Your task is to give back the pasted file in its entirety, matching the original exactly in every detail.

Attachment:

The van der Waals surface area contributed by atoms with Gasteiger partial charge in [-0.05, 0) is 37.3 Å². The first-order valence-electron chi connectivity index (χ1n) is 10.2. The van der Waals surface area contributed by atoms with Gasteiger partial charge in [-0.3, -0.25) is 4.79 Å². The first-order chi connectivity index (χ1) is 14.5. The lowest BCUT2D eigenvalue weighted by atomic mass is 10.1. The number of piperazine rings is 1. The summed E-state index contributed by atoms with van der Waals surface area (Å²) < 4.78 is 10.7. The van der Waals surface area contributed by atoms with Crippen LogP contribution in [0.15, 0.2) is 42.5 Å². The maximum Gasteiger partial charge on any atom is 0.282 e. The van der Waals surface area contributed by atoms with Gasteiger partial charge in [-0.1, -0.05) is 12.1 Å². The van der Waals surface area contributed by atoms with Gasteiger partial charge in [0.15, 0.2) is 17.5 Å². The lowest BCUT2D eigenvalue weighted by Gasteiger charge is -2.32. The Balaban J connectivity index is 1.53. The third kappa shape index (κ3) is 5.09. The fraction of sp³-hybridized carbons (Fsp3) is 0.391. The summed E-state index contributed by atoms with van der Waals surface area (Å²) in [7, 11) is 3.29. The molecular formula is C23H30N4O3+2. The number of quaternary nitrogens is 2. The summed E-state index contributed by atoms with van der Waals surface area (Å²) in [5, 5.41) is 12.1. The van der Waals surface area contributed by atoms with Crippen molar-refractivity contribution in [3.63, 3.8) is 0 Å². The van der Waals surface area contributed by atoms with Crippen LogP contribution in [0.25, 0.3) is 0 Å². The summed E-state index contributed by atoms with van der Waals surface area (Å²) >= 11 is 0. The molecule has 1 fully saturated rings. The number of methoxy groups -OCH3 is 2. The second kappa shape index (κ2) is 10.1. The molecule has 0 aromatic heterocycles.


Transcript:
The van der Waals surface area contributed by atoms with Gasteiger partial charge in [-0.05, 0) is 37.3 Å². The first-order valence-electron chi connectivity index (χ1n) is 10.2. The van der Waals surface area contributed by atoms with Gasteiger partial charge in [-0.3, -0.25) is 4.79 Å². The first-order chi connectivity index (χ1) is 14.5. The lowest BCUT2D eigenvalue weighted by atomic mass is 10.1. The number of piperazine rings is 1. The summed E-state index contributed by atoms with van der Waals surface area (Å²) < 4.78 is 10.7. The van der Waals surface area contributed by atoms with Crippen LogP contribution in [0.15, 0.2) is 42.5 Å². The maximum Gasteiger partial charge on any atom is 0.282 e. The van der Waals surface area contributed by atoms with Gasteiger partial charge in [-0.1, -0.05) is 12.1 Å². The van der Waals surface area contributed by atoms with Gasteiger partial charge in [0.15, 0.2) is 17.5 Å². The lowest BCUT2D eigenvalue weighted by Gasteiger charge is -2.32. The Balaban J connectivity index is 1.53. The third kappa shape index (κ3) is 5.09. The fraction of sp³-hybridized carbons (Fsp3) is 0.391. The summed E-state index contributed by atoms with van der Waals surface area (Å²) in [7, 11) is 3.29. The molecular formula is C23H30N4O3+2. The number of quaternary nitrogens is 2. The summed E-state index contributed by atoms with van der Waals surface area (Å²) in [5, 5.41) is 12.1. The van der Waals surface area contributed by atoms with Crippen molar-refractivity contribution in [3.63, 3.8) is 0 Å². The van der Waals surface area contributed by atoms with Crippen LogP contribution in [0.25, 0.3) is 0 Å². The summed E-state index contributed by atoms with van der Waals surface area (Å²) >= 11 is 0. The molecule has 1 fully saturated rings. The number of methoxy groups -OCH3 is 2. The second kappa shape index (κ2) is 10.1. The molecule has 0 aromatic heterocycles.